When you think of yoga, the first things that might spring to mind are young, beautiful, fit, sexy people wearing fashionable workout gear and twisting their bodies gracefully in a lot of ways that the average person can’t imagine. You might look at it and think “I’m not that flexible; I’ll never be that flexible. I can’t do that.”
I have spastic cerebral palsy; I looked at the movements and range of motion that seemed to be required of yoga and I knew there was no way my body could achieve such things. When I was a teenager, I worked part-time at a day camp for children with acquired brain injuries and one day, they brought in a yoga instructor to do some physical activity with the kids. As I watched, I realized that it didn’t seem to matter what body type you had, or how flexible you were.
Yoga is slow, meditative and low impact; contrary to popular belief, it’s not about flexibility. Yoga is about the breath, and everyone breathes.
I approached the instructor after the session and expressed an interest in doing one-on-one sessions with her, though I had no idea how exactly it could work. Nor did she, having no experience in adaptive yoga. But we gave it a try anyhow. We learned from each other as we went along and we found ways to adapt exercises and movements to my physical ability.
Yoga calms me, relaxes me, centers me and connects me with the earth. I learnt ujjayi breathing – or ocean breathing – coming from the diaphragm. Breathing slowly in and out through the nose, a rushing sound is created as air passes through your relaxed throat. Length and speed of breath is controlled through the diaphragm, the strength of which improves over time.
All movement is connected to your breath. My yoga teacher often asked me to visualize strings of light attached to my limbs, expanding as I exhaled. Yoga is an amazing workout and it does improve flexibility and range of motion exponentially, but it shouldn’t be painful. You feel your limbs stretching and you channel any discomfort through your breath. There’s good pain and bad pain. The discomfort that comes with slowly pushing your body in new ways is good, but the instant you start to wince or the discomfort interferes with your breath, you stop.
Progress is also slow and gradual. Never in your life will you meet a yogi with a measurement tool handy, to painstakingly record every minimal degree of increase in flexibility. Many exercises are done with closed eyes.
In my case, my yogi would often gently hold my limbs in position of an adapted pose that suited my physical ability; she spoke in low, relaxing meditative tones and encouraged my visualization and relaxation as she slowly increased the positioning. Oftentimes, because my eyes were closed and the progress was so gradual, I was unaware of the level of flexibility I was able to achieve. I was never in any significant pain, so I never got the feeling of being pushed beyond my own limits. Real yoga doesn’t need to look perfect; it just needs to help you be in tune with your own body.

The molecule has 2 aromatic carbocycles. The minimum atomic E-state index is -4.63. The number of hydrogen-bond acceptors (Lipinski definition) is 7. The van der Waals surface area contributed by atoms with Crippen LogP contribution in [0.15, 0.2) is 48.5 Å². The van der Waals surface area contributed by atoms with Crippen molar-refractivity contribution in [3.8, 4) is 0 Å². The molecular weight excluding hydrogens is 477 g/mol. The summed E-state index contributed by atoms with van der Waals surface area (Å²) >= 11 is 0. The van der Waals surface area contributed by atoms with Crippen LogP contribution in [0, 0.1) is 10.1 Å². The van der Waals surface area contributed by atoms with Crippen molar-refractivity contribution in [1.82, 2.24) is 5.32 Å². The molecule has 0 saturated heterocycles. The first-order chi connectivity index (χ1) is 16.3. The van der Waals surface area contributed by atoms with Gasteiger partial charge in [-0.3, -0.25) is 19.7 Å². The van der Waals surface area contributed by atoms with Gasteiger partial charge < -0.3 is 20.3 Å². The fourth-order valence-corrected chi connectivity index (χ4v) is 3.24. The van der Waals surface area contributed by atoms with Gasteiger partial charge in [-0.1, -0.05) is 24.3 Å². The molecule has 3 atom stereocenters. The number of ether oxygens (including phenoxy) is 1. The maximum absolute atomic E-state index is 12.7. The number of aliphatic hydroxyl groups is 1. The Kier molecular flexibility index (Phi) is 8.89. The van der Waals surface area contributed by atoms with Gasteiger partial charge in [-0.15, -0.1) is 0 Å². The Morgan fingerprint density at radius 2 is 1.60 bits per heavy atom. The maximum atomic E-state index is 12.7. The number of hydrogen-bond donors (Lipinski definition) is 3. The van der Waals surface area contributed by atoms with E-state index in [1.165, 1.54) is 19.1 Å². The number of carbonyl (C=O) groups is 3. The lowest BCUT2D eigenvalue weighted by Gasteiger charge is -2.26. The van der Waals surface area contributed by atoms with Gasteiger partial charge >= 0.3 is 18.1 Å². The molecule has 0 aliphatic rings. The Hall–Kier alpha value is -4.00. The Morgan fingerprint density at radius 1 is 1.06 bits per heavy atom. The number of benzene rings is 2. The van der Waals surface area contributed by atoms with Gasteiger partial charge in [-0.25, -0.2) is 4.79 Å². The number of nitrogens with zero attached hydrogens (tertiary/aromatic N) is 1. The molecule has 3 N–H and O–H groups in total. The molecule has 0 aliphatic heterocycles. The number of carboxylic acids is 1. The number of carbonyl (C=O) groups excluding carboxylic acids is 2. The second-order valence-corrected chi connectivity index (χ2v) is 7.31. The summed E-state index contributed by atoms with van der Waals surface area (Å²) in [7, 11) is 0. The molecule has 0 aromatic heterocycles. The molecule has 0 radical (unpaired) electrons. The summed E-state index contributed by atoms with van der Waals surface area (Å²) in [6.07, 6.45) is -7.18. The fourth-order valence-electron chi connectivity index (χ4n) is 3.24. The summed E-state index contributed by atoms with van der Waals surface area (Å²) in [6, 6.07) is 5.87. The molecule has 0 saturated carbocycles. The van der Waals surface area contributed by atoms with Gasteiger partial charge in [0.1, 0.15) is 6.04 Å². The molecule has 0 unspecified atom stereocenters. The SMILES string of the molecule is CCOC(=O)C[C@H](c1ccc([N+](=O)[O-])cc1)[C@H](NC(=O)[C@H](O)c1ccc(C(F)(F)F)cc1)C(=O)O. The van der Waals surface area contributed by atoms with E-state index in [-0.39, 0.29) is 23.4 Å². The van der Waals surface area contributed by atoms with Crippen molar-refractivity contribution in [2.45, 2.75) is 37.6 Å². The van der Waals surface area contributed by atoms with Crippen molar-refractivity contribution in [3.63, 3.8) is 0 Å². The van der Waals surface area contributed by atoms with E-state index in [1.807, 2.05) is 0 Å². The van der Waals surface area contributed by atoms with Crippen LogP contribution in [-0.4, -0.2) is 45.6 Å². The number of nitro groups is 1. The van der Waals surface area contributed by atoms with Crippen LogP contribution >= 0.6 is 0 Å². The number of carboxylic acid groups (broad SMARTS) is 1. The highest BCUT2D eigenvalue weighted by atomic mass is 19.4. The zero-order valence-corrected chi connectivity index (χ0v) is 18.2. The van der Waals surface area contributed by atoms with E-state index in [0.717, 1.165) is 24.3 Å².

My yogi had a wonderful, joyous soft laugh –when I heard her start to giggle, I knew my body was doing something remarkable; I had to force myself sometimes, to not open my eyes because as soon as I saw what my body was doing, I’d tense and it would be lost. Laughter is not the enemy – at least not in the yoga I did. Laughter can help you relax even more and it will serve to open your body up even farther.
After every adaptive yoga session I felt lighter than air – for a little while – it was like all my spasticity had melted away. Of course, you feel the affects of the ways yoga pushes flexibility. You do feel sore, but it isn’t a negative, stressful or ‘painful’ soreness, or at least mine wasn’t. To me it signified my body adjusting, opening up, growing, pushing limits farther off.
Adaptive yoga helped my flexibility, it helped my sleep, it helped my mood. I was more content and relaxed. I felt more connected to the world around me. I learned more about my body through yoga than I did through a lifetime of conventional physiotherapy alone. Adaptive yoga allowed me to benefit from gradual and gentle increases in flexibility; my body never felt like it was being pushed beyond its limits.
My yogi wasn’t a physiotherapist, nor did she work with them. The physiotherapist I saw throughout my teens was surprised when I told her I did yoga. She wasn’t against it, but she wasn’t one for thinking too far outside of the box of traditional physiotherapy. I found this surprising, since yoga and physiotherapy are two different approaches to reaching a very similar end goal. Indeed, my yoga practice benefited my progress in physiotherapy; the latter was made easier by the former. As an adult, the physiotherapists I’ve seen have enthusiastically embraced -or at least been open to how blending practices of East and West can only serve to compliment each other. I often wonder how the benefits I experienced from both practices could have been enhanced if deliberate effort was made to have them work together in concert, as is so much more common now.
Yoga connects you to your body and teaches the art of channeling your energies. It connects your mind to your body and teaches that everything is interconnected. Everything works as one when you harness what is inside of you –your body can grow and stretch like a lotus flower blooming on a pond.
My yogi always ended our sessions with a simple but powerful statement, before we bowed to each other in mutual respect. Every so often I still whisper it out loud, in her memory, to thank her for helping me feel more comfortable in my own skin: “The light in me sees, acknowledges and bows to the light in you. Namaste.”
The opinions expressed in this article are those of the guest author and do not necessarily represent or reflect Propel Physiotherapy.